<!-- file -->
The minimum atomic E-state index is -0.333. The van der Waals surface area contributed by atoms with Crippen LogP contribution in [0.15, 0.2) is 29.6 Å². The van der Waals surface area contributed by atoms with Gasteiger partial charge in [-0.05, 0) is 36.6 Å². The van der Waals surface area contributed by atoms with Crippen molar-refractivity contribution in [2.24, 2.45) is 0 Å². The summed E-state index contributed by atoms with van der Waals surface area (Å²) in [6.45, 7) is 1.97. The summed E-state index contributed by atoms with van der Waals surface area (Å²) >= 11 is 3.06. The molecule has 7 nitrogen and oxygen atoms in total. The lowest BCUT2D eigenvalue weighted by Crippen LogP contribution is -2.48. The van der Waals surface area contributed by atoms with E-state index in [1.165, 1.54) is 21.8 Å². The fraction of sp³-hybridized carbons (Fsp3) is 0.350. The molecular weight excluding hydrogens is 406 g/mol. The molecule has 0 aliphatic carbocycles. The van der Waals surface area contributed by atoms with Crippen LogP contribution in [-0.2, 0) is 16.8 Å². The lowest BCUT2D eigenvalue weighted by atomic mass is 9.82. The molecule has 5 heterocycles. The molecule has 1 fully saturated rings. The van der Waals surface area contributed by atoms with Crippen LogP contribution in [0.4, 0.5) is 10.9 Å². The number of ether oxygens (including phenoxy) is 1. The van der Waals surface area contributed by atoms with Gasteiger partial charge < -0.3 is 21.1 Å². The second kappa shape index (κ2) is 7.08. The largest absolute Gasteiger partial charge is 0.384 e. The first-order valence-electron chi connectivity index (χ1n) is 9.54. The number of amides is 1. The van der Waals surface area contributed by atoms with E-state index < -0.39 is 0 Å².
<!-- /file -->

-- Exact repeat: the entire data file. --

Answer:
The minimum atomic E-state index is -0.333. The van der Waals surface area contributed by atoms with Crippen LogP contribution in [0.15, 0.2) is 29.6 Å². The van der Waals surface area contributed by atoms with Gasteiger partial charge in [-0.05, 0) is 36.6 Å². The van der Waals surface area contributed by atoms with Crippen molar-refractivity contribution in [2.24, 2.45) is 0 Å². The summed E-state index contributed by atoms with van der Waals surface area (Å²) in [6.45, 7) is 1.97. The summed E-state index contributed by atoms with van der Waals surface area (Å²) >= 11 is 3.06. The molecule has 7 nitrogen and oxygen atoms in total. The lowest BCUT2D eigenvalue weighted by Crippen LogP contribution is -2.48. The van der Waals surface area contributed by atoms with E-state index in [1.165, 1.54) is 21.8 Å². The fraction of sp³-hybridized carbons (Fsp3) is 0.350. The molecular weight excluding hydrogens is 406 g/mol. The molecule has 0 aliphatic carbocycles. The van der Waals surface area contributed by atoms with Crippen LogP contribution in [-0.2, 0) is 16.8 Å². The lowest BCUT2D eigenvalue weighted by atomic mass is 9.82. The molecule has 5 heterocycles. The molecule has 1 fully saturated rings. The van der Waals surface area contributed by atoms with Crippen LogP contribution in [0.4, 0.5) is 10.9 Å². The number of ether oxygens (including phenoxy) is 1. The van der Waals surface area contributed by atoms with Gasteiger partial charge < -0.3 is 21.1 Å². The second kappa shape index (κ2) is 7.08. The largest absolute Gasteiger partial charge is 0.384 e. The first-order valence-electron chi connectivity index (χ1n) is 9.54. The number of amides is 1. The van der Waals surface area contributed by atoms with E-state index < -0.39 is 0 Å².